The Old Dispensation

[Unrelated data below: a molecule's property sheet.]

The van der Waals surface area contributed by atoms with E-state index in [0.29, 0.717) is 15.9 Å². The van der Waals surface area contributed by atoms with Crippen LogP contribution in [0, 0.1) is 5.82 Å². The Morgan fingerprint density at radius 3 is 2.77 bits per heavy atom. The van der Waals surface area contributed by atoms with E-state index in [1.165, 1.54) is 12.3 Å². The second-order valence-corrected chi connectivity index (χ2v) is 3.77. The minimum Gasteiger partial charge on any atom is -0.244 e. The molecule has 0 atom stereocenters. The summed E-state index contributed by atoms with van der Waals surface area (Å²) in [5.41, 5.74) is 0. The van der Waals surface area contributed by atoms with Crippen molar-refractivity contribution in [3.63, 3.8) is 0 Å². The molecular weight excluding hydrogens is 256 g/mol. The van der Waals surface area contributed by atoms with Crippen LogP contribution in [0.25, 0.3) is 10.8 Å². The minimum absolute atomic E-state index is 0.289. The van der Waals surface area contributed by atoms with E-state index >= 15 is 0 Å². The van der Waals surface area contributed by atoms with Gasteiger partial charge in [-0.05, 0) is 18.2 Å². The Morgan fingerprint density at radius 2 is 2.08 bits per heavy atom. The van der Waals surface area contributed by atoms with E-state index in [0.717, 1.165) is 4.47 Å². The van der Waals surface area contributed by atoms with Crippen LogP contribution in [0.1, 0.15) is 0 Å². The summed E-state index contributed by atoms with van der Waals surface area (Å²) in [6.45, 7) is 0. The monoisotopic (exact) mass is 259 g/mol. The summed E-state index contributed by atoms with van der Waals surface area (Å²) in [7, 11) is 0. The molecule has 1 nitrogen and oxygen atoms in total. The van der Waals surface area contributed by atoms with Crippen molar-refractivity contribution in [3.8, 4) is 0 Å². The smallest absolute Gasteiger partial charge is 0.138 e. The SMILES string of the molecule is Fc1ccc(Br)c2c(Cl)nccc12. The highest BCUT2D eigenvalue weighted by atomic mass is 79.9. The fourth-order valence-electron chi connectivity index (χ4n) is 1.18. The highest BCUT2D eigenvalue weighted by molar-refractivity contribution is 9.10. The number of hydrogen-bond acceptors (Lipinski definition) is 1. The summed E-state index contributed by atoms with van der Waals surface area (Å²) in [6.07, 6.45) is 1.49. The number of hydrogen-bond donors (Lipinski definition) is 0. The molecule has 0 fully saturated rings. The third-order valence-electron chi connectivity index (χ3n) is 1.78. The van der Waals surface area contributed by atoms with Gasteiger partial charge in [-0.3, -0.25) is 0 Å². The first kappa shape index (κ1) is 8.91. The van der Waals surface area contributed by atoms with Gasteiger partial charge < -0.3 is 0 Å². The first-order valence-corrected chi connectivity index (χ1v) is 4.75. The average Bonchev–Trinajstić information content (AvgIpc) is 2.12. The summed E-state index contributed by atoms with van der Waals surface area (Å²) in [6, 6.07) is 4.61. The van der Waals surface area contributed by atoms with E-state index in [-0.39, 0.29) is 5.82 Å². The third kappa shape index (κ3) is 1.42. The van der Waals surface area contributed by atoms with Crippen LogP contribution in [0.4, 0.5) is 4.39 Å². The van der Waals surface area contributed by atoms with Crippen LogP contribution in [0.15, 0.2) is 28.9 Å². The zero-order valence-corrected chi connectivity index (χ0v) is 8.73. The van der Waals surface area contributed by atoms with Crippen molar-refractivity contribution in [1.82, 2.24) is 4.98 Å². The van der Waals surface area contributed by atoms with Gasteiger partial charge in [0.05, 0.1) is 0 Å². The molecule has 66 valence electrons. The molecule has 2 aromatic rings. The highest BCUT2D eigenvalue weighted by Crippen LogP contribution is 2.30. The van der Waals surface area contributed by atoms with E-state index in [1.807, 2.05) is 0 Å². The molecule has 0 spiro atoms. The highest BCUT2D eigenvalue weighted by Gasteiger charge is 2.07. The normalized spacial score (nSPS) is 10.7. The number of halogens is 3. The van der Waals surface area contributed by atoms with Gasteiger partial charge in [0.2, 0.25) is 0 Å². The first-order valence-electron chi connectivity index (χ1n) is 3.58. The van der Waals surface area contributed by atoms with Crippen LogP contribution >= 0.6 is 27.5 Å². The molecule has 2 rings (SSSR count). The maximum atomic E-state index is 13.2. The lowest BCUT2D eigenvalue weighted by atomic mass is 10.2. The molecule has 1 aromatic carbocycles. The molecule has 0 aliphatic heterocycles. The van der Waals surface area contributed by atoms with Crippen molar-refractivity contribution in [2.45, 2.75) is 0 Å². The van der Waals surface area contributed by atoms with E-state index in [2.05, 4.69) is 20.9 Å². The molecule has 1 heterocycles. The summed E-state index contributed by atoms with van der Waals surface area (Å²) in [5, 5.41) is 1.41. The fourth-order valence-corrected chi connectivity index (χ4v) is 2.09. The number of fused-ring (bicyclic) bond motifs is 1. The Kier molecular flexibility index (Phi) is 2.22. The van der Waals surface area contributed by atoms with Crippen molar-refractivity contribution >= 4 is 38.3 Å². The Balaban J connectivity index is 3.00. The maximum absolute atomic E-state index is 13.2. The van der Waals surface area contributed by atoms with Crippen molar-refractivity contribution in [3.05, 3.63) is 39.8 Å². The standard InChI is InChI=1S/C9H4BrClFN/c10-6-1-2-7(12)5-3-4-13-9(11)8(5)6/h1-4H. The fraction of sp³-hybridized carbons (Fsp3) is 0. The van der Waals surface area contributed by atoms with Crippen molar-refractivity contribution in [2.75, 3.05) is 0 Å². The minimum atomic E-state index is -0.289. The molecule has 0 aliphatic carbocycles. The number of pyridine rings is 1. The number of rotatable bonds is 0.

SOMETIMES A DOWSER senses vibrations swim through the soft sod:not of a blind river, sinkhole, a limed cave—but from walls of a house orthe tomb of an emperor, temples which fell apart. If you dig, you'll find noproof, none of the bricks are true, none of the mildewed planks. Termitesand fire, both; some farmer hauled the stones, shepherds looted the grave.What is left, call it remanence, some force that draws the iron, tugs towardwhat used to be. Look what we throw away, dregs of the greenhouses;limp, unsold flowers and herbs run to seed too soon: alyssum, white nancy,coral bells, bleeding heart. Baltic ivy and lemon thyme, bugleweed,leopard's bane. Look what we throw away. Labeled sticks in the dirt, flats,the children we did not love. Whether knifed in Sao Paulo or crippled inCap Haitien, grim as rats, hand-to-mouth, none of ours. Thursdaymorning, a wrecker's truck peeled out ahead of me, loaded with bent tailpipes, mufflers corroded off—what a harvest of rust. Like a hill of deadsnakes or the gas masks of Prussian troops, armistice come at last. Spikedhelmets caked with mud. Autumn, remanent casualties ripen the oats ofAntwerp and Antietam. Only remnants of hair and cloth mark the oldcamps in Dakota, in Kurdistan. Let the dead bury the dead, orders thehypnotist. What about your papa? Where would he hurt you? When? Atthe bend of my knee. Through the twist of my ribs, in the crease of mypalm. In the Age of the Best We Could, trial and error, missal andscapular, Trylon and Perisphere. When the little dog laughed and thewidow of Jack Spratt would eat no lean: weren't there early signs? Possibly,in the clouds, the rhymes. Probably everywhere else. How about when aboy they'd chained up in a cellar hobbled to church, deranged—simpering,sir, I want to be a soldier like my father, in that destroyed light. Whatabout when the brittle plane carrying Amelia crossed into white noise,looping around and around out of fuel over her open sea? See what wethrow away: systole-diastole, hammer and sickle, tallith and yarmulke.Behind the greenhouses: dwarf iris, dianthus, celosia, and creeping phlox.